The Shang dynasty is the earliest dynasty of traditional Chinese history supported by archaeological evidence. The Shang dynasty or Yin dynasty ruled in the Yellow River valley in the second millennium BC (1600 to 1046 BC)
Excavation at the Ruins of Yin (near modern-day Anyang), which has been identified as the last Shang capital, uncovered eleven major royal tombs and the foundations of palaces and ritual sites, containing weapons of war and remains from both animal and human sacrifices.
Before the 20th century, the Zhou dynasty (1046–256 BC) was the earliest Chinese dynasty that could be verified from its own records
In 1899, Chinese scholars noticed that the “dragon bones” being sold by local pharmacists and antiquarians were marked with strange characters, much different from the script they knew at the time. These were finally traced back in 1928 to a site near Anyang, north of the Yellow River in modern Henan province.
The remains of a walled city of about 470 hectares (1,200 acres) were discovered in 1999 across the Huan River from the well explored Yinxu site. The city, now known as Huanbei, was apparently occupied for less than a century and destroyed shortly before the construction of the Yinxu complex.
The very earliest period in traditional Chinese history is called the Mythical Period, when—according to legend—the Xia dynasty ruled China. The Shang dynasty, the first historically confirmed dynasty, supposedly began when the Shang overthrew the Xia sometime around 1760 BCE.
At the excavated royal palace of Yinxu, large stone pillar bases were found along with rammed earth foundations and platforms, which were as hard as cement.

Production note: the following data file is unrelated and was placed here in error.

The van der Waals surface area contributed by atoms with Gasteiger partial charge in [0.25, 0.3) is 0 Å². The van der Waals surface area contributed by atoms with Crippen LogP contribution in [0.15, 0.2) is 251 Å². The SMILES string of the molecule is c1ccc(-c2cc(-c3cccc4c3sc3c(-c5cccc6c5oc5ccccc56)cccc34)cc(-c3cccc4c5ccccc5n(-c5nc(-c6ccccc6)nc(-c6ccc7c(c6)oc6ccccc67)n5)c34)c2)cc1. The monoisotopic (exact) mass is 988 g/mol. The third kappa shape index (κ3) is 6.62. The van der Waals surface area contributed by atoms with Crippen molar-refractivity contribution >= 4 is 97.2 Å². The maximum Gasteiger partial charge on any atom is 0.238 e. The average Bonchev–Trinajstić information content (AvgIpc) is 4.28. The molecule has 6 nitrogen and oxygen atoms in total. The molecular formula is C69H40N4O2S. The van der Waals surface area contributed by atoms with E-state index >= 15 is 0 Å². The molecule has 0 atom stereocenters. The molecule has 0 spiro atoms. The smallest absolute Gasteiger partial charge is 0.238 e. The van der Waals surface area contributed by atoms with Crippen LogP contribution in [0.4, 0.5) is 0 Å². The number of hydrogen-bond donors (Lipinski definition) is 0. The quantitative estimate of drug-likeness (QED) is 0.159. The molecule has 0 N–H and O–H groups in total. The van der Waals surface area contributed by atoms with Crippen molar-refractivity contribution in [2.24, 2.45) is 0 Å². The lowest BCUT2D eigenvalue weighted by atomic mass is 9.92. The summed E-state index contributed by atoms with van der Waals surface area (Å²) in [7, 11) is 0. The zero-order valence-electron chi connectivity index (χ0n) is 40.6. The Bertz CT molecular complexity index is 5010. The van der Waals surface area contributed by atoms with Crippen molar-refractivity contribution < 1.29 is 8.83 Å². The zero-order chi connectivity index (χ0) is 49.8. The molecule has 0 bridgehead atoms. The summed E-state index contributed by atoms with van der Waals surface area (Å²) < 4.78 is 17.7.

These foundations in turn originally supported 53 buildings of wooden post-and-beam construction. In close proximity to the main palatial complex, there were underground pits used for storage, servants’ quarters, and housing quarters.
The Shang had a number of religious practices, one of which was veneration of dead ancestors; Shang people made sacrifices to and asked questions of their ancestors. The degree to which shamanism was a central aspect of Shang religion is a subject of debate
There were six main recipients of sacrifice: (1) Di, the High God, (2) nature powers like the sun and mountain powers, (3) former lords, deceased humans who had been added to the dynastic pantheon, (4) pre-dynastic ancestors, (5) dynastic ancestors, and (6) dynastic ancestresses such as the concubines of a past emperor
The Shang believed that their ancestors held power over them and performed divination rituals to secure their approval for planned actions.Divination involved cracking a turtle carapace or ox scapula to answer a question, and to then record the response to that question on the bone itself